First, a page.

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  1. #1
    Join Date
    Mar 2012
    Location
    Grand Rapids, MI, USA
    Posts
    130

    Default Warre - only ever add boxes to the bottom?

    My first Warre is officially a week post-install today and the bees seem to be busy. I'm planning on adding another box or two in a week or so and it got me thinking about the whole Warre process a little bit. I've read "Bee Keeping for All" through a few times but I'm having a hard time with some of his concepts. Does Warre suggest that we always add boxes from beneath and never super or does this just apply to adding boxes to an already established hive in the Spring? My package bees are currently busy building comb and laying eggs in the current two boxes, if I add to more boxes beneath doesn't that predispose me to having lots of brood in the honey when I harvest the top box in the late summer? Also, if we only ever add boxes to the bottom as advised, doesn't this mean we are always harvesting honey from comb which had brood in it at one time?

  2. #2
    Join Date
    Jan 2011
    Location
    Brainerd, MN
    Posts
    540

    Default Re: Warre - only ever add boxes to the bottom?

    I will post the same thing here that I did on the other website. I suggest you read this gentleman's website.

    http://www.thewarrestore.com/

    I find it very informative and he's from Michigan. So his advice is tailored to your state!

  3. #3
    Join Date
    Jul 2010
    Location
    Auckland,Auckland,New Zealand
    Posts
    6,076

    Default Re: Warre - only ever add boxes to the bottom?

    To answer your questions, the boxes are added underneath because they are foundationless. Put a foundationless box on top, and bees can have a major job moving into it, unless the hive is very strong and there is a good flow at the time. Yes, it does mean you'll be eating honey that has had brood in the combs.

    You could use foundation, in which case boxes could easily be added on top and the hive run like a langstroth. But if you did that, you may as well HAVE a langstroth.

    You could also move combs around and put one or two in the new box going on top, to give the bees a "ladder" to the top of the box from where they will start building new combs. But again, moving combs is going against Warre philosophy, and towards langstroth philosophy.
    44 years, been commercial, outfits up to 4000 hives, now 120 hives and 200 nucs as a hobby, selling bees. T (mostly).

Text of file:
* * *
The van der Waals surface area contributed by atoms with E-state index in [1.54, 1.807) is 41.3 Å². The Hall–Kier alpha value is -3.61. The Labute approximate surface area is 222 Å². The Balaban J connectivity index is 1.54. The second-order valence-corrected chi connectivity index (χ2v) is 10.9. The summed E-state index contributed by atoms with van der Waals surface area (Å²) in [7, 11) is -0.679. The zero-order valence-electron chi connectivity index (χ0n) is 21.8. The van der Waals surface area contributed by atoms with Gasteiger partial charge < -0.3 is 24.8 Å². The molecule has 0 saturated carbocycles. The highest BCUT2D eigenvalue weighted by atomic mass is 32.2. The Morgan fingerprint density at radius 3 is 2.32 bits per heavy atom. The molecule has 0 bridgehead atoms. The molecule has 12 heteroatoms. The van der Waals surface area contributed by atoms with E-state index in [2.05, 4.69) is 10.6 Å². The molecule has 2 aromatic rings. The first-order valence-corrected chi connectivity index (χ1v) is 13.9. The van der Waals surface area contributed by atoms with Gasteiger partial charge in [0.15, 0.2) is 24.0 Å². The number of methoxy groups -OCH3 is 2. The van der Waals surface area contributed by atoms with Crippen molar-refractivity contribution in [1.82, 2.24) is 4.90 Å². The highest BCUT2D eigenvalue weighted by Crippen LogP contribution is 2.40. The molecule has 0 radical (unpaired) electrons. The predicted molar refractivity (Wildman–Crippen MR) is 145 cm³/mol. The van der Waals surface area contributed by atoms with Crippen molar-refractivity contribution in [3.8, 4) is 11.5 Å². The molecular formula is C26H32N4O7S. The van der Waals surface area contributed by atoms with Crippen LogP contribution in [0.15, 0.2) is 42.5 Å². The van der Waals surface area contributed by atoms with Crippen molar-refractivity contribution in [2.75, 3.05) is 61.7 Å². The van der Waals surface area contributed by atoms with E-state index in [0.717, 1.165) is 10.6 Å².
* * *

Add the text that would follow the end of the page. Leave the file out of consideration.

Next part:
4. #4
    Join Date
    Mar 2012
    Location
    Grand Rapids, MI, USA
    Posts
    130

    Default Re: Warre - only ever add boxes to the bottom?

    Quote Originally Posted by Oldtimer View Post
    To answer your questions, the boxes are added underneath because they are foundationless. Put a foundationless box on top, and bees can have a major job moving into it, unless the hive is very strong and there is a good flow at the time. Yes, it does mean you'll be eating honey that has had brood in the combs.

    You could use foundation, in which case boxes could easily be added on top and the hive run like a langstroth. But if you did that, you may as well HAVE a langstroth.

    You could also move combs around and put one or two in the new box going on top, to give the bees a "ladder" to the top of the box from where they will start building new combs. But again, moving combs is going against Warre philosophy, and towards langstroth philosophy.
    Thanks that helps a great deal!

  5. #5
    Join Date
    Jun 2012
    Location
    Richford, VT
    Posts
    13

    Default Re: Warre - only ever add boxes to the bottom?

    I'm sorry to highjack the thread, but I have a continuation of Ambassador's questions:

    If the bees fill the old brood, isn't the comb dark and 'dirty'? I know they clean it out before storing the honey, but the brood comb gets very dark quickly when being used. Do they clean it well enough to make is presentable as comb honey? I've been reading everything I can find on this process and haven't found a viable answer...

  6. #6

    Default Re: Warre - only ever add boxes to the bottom?

    Quote Originally Posted by barnabees View Post
    I'm sorry to highjack the thread, but I have a continuation of Ambassador's questions:

    If the bees fill the old brood, isn't the comb dark and 'dirty'? I know they clean it out before storing the honey, but the brood comb gets very dark quickly when being used. Do they clean it well enough to make is presentable as comb honey? I've been reading everything I can find on this process and haven't found a viable answer...
    Dark, yes it will be, especially the center combs. The outside combs in box will be lighter and sometimes white. But this depends on how fast they build down during a nectar flow. They do clean each cell out, but the cocoons are left behind in the cells. Must of us just crush and strain our comb. So you will be lucky if you get pure white comb. If you want comb honey, best bet is TBH or Langstroth.

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